"I got braver like a crab going sideways. I inched towards courage the best way I could, helping out with the little things."

In Part II, chapter eight, Patria gradually begins to look beyond the needs of her immediate family and joins the revolution with Mate and Minerva. Like all the sisters, Patria struggles to find the courage to rebel against the government. The metaphor of a crab contrasts Patria’s gradual process of joining the revolution with Minerva and Mate’s greater boldness. Patria defines herself principally in relationship to her family. She marries very young and begins raising children while she is still a teenager, keeping her tied to her home while her sisters are going to new places and encountering new ideas. Patria finds the courage to aid the revolutionary cause through a sense of maternal care: her first contributions are to take in her young niece and nephew, allowing their parents to devote themselves to the cause without putting their small children in danger. 

"I could be brave if someone were by me every day of my life to remind me to be brave. I don’t come by it naturally."
"None of us do," Minerva noted quietly.

In Part III, chapter nine, Dedé struggles with her desire to join her sisters in the revolution and her fear of losing her children to Jaimito, who threatens to leave her if she becomes involved. Dedé makes up her mind to leave her domineering husband, only to realize that even if she sets aside her fear of Jaimito, she is too frightened to rebel against Trujillo. Dedé tells Minerva she is not like the other sisters, whom she imagines are naturally brave. Minerva’s correction reminds the reader of the struggles each sister goes through to overcome her own fears, a major theme of the novel. Alvarez presents the Mariposas as human heroes who decide to work for the liberation of their country not because they do not fear but because they choose to act courageously. In the conclusion of this scene, Minerva notes that Dedé is very brave in her own struggles because she stands up to Jaimito and demands he return her children.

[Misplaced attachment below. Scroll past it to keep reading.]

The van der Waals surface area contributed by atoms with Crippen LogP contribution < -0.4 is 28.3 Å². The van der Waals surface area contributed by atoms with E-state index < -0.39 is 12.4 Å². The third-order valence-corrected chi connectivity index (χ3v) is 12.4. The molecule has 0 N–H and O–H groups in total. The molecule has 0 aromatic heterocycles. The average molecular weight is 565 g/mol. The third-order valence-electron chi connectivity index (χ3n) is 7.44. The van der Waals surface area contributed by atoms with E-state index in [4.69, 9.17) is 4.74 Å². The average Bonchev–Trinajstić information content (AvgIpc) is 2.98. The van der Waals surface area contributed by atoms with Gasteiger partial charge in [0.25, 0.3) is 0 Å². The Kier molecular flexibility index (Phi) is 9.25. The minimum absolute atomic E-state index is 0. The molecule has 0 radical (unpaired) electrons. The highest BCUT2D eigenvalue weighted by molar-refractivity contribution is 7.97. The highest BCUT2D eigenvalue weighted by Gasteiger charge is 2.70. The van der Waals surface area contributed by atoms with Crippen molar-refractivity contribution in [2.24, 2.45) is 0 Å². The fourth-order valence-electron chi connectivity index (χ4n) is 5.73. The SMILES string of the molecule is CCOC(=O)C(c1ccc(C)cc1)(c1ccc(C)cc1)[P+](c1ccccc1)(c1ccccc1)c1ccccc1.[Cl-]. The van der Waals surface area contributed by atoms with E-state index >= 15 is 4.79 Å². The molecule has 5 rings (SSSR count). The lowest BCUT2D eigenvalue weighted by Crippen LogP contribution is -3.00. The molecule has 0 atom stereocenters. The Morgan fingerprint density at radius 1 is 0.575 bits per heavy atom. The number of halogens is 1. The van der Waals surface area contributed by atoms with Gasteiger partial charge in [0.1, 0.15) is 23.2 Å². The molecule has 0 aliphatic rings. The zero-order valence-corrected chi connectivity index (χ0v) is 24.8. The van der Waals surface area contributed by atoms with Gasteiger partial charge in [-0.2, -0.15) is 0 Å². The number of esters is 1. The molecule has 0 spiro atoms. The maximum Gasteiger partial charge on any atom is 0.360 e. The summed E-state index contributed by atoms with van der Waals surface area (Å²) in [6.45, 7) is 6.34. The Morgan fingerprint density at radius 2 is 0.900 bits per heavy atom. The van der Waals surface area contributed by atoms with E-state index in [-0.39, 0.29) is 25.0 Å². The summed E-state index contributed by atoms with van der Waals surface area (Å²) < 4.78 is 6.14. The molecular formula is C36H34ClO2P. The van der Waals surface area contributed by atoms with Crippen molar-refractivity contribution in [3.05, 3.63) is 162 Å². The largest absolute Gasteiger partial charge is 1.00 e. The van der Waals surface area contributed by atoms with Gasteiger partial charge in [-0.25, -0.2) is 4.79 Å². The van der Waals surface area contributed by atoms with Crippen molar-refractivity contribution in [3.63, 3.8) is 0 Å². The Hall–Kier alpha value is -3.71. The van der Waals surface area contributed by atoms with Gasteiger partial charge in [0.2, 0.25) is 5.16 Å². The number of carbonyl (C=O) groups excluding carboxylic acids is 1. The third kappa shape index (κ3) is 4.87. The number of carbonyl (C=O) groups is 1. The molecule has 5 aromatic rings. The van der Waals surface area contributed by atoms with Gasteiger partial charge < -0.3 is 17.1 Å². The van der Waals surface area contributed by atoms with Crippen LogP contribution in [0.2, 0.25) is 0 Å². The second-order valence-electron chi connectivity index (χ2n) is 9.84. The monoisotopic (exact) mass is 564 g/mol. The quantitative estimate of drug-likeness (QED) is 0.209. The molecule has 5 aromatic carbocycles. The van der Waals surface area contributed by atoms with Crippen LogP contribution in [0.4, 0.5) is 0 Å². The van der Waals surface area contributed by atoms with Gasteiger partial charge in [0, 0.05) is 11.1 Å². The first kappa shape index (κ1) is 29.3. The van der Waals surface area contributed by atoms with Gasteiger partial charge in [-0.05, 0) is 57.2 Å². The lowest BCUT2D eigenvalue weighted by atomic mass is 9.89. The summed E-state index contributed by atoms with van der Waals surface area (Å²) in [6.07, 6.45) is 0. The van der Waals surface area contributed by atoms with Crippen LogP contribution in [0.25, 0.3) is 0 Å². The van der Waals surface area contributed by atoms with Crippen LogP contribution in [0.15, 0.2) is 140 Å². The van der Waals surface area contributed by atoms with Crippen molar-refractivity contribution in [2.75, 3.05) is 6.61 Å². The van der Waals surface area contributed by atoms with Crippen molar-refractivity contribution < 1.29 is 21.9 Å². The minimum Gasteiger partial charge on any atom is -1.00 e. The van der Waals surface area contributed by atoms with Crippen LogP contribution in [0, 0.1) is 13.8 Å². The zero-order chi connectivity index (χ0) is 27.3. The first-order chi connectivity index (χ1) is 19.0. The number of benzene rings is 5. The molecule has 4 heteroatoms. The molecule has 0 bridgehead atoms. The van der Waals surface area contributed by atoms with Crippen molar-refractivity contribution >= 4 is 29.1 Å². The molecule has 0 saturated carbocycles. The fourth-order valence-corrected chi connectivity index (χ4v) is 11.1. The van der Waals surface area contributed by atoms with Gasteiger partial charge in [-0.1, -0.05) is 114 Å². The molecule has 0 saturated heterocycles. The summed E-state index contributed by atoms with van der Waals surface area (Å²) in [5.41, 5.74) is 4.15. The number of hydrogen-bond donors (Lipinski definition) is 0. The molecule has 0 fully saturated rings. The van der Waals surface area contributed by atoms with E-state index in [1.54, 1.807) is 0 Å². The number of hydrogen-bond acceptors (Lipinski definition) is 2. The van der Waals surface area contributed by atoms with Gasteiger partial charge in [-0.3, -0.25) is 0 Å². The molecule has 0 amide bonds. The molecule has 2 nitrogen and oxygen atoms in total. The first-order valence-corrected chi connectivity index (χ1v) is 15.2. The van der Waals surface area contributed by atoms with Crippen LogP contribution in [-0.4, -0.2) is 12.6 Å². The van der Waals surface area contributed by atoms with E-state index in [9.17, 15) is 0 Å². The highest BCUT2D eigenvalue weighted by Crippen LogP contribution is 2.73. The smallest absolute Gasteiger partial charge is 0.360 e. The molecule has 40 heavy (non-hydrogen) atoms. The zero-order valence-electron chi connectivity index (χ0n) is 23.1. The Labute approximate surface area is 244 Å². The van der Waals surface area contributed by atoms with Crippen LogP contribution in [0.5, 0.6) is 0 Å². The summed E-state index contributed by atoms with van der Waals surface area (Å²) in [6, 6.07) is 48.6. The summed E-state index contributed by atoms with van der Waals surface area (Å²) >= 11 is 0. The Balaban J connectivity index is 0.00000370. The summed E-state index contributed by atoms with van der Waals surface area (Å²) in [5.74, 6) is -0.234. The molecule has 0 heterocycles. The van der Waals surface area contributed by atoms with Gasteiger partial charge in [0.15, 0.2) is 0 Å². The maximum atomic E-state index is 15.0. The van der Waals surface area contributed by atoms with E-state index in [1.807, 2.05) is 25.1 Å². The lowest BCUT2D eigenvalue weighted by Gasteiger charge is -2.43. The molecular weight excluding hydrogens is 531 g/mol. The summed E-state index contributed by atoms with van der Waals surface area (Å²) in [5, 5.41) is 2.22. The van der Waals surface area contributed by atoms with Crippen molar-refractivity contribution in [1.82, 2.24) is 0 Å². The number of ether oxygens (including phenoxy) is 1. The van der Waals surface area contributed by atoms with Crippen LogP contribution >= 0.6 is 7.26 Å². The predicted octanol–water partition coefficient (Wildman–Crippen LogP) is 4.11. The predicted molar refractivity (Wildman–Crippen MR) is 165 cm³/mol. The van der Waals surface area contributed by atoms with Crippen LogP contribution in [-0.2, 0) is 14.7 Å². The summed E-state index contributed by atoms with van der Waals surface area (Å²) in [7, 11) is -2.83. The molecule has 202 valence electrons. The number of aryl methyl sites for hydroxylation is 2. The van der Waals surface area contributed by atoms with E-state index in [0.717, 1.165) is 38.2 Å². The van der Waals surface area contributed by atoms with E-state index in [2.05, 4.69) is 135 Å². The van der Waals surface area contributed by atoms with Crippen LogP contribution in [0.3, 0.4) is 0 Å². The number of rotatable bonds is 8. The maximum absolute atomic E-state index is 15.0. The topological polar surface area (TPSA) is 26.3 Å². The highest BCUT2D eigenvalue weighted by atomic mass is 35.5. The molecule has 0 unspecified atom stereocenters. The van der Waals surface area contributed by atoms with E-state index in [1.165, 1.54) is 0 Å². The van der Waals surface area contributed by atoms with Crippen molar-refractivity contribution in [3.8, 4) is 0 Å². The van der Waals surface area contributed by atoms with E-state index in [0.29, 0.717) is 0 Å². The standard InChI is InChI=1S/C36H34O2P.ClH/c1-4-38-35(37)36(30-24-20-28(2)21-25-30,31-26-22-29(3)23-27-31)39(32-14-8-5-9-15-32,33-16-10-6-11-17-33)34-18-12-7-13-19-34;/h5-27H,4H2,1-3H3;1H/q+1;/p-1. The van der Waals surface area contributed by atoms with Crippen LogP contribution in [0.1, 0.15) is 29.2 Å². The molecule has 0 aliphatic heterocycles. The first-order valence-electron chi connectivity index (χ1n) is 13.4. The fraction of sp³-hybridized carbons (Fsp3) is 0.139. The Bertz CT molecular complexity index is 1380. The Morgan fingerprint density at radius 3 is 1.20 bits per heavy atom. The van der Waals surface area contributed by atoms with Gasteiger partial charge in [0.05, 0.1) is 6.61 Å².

Where does that sister of mine get her crazy courage? As she was being marched down the hall, a voice from one of the cells they passed called out, Mariposa does not belong to herself alone. She belongs to Quisqueya! Then everyone was beating on the bars, calling out, ¡Viva la Mariposa! Tears came to my eyes. Something big and powerful spread its wings inside me. Courage, I told myself. And this time, I felt it.

In Part III, chapter 11, Minerva is sent to solitary confinement at La Victoria for fighting the guards, who try to remove her crucifix as part of ending a solidarity movement among the prisoners. Despite her attempts to train her mind and stay busy, Mate struggles throughout this section of the book with fear and despair, particularly after Minerva insists they have a responsibility to set a good example by refusing the pardons they are offered. However, in this moment, Mate finds she feels her own courage grow. Seeing Minerva’s bravery and the support her actions inspire from the other prisoners finally gives Mate the courage she has been pretending to have while in prison. The prisoners claim Minerva, in her role as a Mariposa, belongs to Quisqueya, or all of the Dominican Republic. The claim suggests that the sisters’ sacrifice in refusing the pardons has been worthwhile. This passage compares the courage Mate feels to a powerful winged creature, extending the book’s association of butterflies with bravery.